5 Matching Annotations
  1. Sep 2022
    1. the thing is about vision, same with the ear, you can only see a few at a time in detail, but you can be aware of 100 things at once. So one of the things we're really bad about is, because of our eyes, you can't get the visual point of view we want. Our eyes have a visual point of view of like 160 degrees. But what I've got here is about 25, and on a cellphone it's pathetic. So this is completely wrong. 100% wrong. Wrong in a really big way. If you look at the first description that Engelbart ever wrote about what he wanted, it was a display that was three feet on its side, built into a desk, because what is it that you design on? If anybody's ever looked at a drafting table, which they may not have for a long time, you need room to design, because there's all this bullshit that you do wrong, right?

      !- insight for : user interface design - 3 feet field of view is critical - 160 degrees - VR and AR is able to meet this requirement

    2. The ARPA community was about, "Hey, we're in deep trouble and we're getting in deeper trouble. We need to get more enlightened and we need to do what Doug Engelbart called... we need to not just augment human beings, augment human intellect, but we have to augment the collective IQ of groups." Because most important things are done by groups of people. And so we have to think about what it means to have a group that's smarter than any member rather than a group that is less than the stupidest members.

      !- salient : collaboration - the key point of the internet, or what was then called the "intergalactic network" was collaboration at scale to solve global challenges - The Most Important things are done by groups of people

  2. Jul 2022
  3. May 2022
    1. a society-wide hyperconversation. This hyperconversation operationalizes continuous discourse, including its differentiation and emergent framing aspects. It aims to assist people in developing their own ways of framing and conceiving the problem that makes sense given their social, cultural, and environmental contexts. As depicted in table 1, the hyperconversation also reflects a slower, more deliberate approach to discourse; this acknowledges damaged democratic processes and fractured societal social cohesion. Its optimal design would require input from other relevant disciplines and expertise,

      The public Indyweb is eminently designed as a public space for holding deep, continuous, asynchronous conversations with provenance. That is, if the partcipant consents to public conversation, ideas can be publicly tracked. Whoever reads your public ideas can be traced.and this paper trail is immutably stored, allowing anyone to see the evolution of ideas in real time.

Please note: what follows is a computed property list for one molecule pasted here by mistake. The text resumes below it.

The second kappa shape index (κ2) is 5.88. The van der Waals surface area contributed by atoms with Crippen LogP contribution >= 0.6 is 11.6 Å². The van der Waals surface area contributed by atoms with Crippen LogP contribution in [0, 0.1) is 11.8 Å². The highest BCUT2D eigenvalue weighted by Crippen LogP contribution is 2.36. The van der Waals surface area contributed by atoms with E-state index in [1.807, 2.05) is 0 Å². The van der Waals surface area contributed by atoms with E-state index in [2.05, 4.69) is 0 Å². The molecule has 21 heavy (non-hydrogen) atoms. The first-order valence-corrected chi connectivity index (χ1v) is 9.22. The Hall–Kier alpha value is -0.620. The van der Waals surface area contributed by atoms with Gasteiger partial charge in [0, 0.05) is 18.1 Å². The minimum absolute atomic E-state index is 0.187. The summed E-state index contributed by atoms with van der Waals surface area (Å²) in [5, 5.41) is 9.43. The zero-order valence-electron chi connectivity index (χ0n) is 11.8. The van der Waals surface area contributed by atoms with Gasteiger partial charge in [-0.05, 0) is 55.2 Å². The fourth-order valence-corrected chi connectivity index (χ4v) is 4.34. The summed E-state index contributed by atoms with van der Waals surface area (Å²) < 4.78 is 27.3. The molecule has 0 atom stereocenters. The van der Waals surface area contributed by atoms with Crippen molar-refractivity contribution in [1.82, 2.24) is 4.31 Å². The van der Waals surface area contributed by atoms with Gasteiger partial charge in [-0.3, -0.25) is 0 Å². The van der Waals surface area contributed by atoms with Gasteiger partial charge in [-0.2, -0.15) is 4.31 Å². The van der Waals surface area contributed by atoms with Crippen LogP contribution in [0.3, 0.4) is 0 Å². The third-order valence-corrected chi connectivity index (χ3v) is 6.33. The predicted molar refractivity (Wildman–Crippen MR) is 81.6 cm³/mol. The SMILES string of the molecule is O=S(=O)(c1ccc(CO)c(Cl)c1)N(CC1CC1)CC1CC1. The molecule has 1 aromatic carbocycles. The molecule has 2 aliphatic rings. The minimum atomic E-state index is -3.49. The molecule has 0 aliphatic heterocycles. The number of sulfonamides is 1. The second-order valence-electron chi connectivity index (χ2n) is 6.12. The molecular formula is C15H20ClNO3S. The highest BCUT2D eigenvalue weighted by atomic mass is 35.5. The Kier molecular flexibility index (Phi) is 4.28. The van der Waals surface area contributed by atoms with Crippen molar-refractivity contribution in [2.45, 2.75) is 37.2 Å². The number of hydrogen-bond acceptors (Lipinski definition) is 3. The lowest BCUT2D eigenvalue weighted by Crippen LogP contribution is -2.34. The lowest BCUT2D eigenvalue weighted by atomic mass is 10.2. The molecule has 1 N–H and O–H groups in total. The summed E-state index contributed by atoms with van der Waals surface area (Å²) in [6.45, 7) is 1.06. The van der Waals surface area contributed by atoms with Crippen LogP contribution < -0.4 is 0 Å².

In theory, this does away with the need for patents and copyrights, as all ideas are traceable to the contributors and each contribution is also known. This allows for the system to embed crowdsourced microfunding, supporting the best (upvoted) ideas to surface.

      Participants in the public Indyweb ecosystem are called Indyviduals and each has their own private data hub called an Indyhub. Since Indyweb is interpersonal computing, each person is the center of their indyweb universe. Through the discoverability built into the Indyweb, anything of immediate salience is surfaced to your private hub. No applications can use your data unless you give exact permission on which data to use and how it shall be used. Each user sets the condition for their data usage. Instead of a user's data stored in silos of servers all over the web as is current practice, any data you generate, in conversation, media or data files is immediately accessible on your own Indyhub.

      Indyweb supports symmathesy, the exchange of ideas based on an appropriate epistemological model that reflects how human INTERbeings learn as a dynamic interplay between individual and collective learning. Furthermore, all data that participants choose to share is immutably stored on content addressable web3 storage forever. It is not concentrated on any server but the data is stored on the entire IPFS network:

      "IPFS works through content adddressibility. It is a peer-to-peer (p2p) storage network. Content is accessible through peers located anywhere in the world, that might relay information, store it, or do both. IPFS knows how to find what you ask for using its content address rather than its location.

      There are three fundamental principles to understanding IPFS:

      Unique identification via content addressing Content linking via directed acyclic graphs (DAGs) Content discovery via distributed hash tables (DHTs)" (Source: https://docs.ipfs.io/concepts/how-ipfs-works/)

      The privacy, scalability, discoverability, public immutability and provenance of the public Indyweb makes it ideal for supporting hyperconversations that emerge tomorrows collectively emergent solutions. It is based on the principles of thought augmentation developed by computer industry pioneers such as Doug Englebart and Ted Nelson who many decades earlier in their prescience foresaw the need for computing tools to augment thought and provide the ability to form Network Improvement Communities (NIC) to solve a new generation of complex human challenges.

  4. Nov 2018
    1. Today, we all use many parts of Engelbart’s prescient vision from fifty years ago – while some of the more profound parts remain still unrealized.

      Hmmm... I wonder which of the profound parts are yet unrealized?